One of the most impressive Armada wrecks lies off the North Antrim coast. La Girona sank on the morning of 26th October 1588 and it was her discovery that probably rekindled interest in the Armada. In 1967 and 1968, off the coast of Portballintrae, a team of Belgian divers (including Robert Sténuit, the world’s first aquanaut) brought up the greatest find of Spanish Armada treasure ever recovered from a wrecked ship. The Girona’s recovered gold jewellery is on show in the Ulster Museum in Belfast. The wreck site was designated under the Protection of Wrecks Act on 22 April 1993.
La Girona was a galleass powered by sail and oar. Capable of carrying 500 men, she was the flagship of the Naples Squadron under the direct command of Hugo de Moncada. Her captain was Italian Fabricio Spinola of Genoa – and her complement included 120 Spanish officers. As well as cannon, she carried 8 000 pieces of shot.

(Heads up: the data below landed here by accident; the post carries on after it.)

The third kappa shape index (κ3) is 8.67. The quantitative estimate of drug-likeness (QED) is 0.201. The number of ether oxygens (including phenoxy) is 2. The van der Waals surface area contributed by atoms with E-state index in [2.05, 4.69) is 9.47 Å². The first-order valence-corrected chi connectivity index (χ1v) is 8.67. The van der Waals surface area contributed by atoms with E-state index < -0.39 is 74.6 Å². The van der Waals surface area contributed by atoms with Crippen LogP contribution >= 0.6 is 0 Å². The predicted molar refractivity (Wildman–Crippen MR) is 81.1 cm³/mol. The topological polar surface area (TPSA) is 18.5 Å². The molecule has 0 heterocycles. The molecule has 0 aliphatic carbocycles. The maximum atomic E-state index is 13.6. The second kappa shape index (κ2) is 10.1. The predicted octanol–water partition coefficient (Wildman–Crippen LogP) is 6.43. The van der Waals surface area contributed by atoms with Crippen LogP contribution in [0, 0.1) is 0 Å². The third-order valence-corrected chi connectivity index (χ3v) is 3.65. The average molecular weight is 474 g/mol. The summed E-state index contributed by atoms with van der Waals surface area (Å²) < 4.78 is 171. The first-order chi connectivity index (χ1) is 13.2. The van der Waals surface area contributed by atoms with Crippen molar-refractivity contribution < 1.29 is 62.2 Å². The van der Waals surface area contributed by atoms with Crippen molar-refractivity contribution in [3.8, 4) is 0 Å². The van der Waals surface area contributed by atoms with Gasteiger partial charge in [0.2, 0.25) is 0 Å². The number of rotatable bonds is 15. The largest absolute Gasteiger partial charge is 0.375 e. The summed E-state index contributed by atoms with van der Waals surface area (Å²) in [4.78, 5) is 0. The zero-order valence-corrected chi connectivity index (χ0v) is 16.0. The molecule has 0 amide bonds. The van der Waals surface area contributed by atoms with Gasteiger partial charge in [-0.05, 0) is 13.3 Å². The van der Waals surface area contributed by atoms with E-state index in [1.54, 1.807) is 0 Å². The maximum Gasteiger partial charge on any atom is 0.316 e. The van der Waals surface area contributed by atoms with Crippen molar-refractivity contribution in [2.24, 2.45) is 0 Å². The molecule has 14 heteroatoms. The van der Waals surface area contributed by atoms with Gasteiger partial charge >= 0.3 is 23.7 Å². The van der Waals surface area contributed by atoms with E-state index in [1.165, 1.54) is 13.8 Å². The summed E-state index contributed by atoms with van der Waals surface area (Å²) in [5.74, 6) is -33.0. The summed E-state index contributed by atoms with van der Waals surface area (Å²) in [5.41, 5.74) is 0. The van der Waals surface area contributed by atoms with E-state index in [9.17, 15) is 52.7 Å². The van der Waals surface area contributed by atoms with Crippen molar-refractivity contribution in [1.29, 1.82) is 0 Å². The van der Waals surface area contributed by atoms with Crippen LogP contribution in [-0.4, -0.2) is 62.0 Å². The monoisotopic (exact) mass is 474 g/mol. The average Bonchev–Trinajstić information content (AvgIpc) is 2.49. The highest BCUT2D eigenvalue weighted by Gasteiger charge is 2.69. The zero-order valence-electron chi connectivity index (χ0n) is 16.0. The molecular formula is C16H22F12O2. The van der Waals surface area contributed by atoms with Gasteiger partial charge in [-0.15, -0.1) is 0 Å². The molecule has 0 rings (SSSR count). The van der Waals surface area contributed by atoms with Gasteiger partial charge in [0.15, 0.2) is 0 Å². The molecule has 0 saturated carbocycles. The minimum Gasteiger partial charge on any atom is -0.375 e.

At the time of her wreck, the galleass La Girona was carrying 1 300 men including survivors of other ships, commanded by Don Alonso Martinez de Leyva whom de Cúellar describes as a “gallant captain”. Badly overladen, she struck a reef at Lacada Point and sank almost immediately. Only 5 of her crew survived.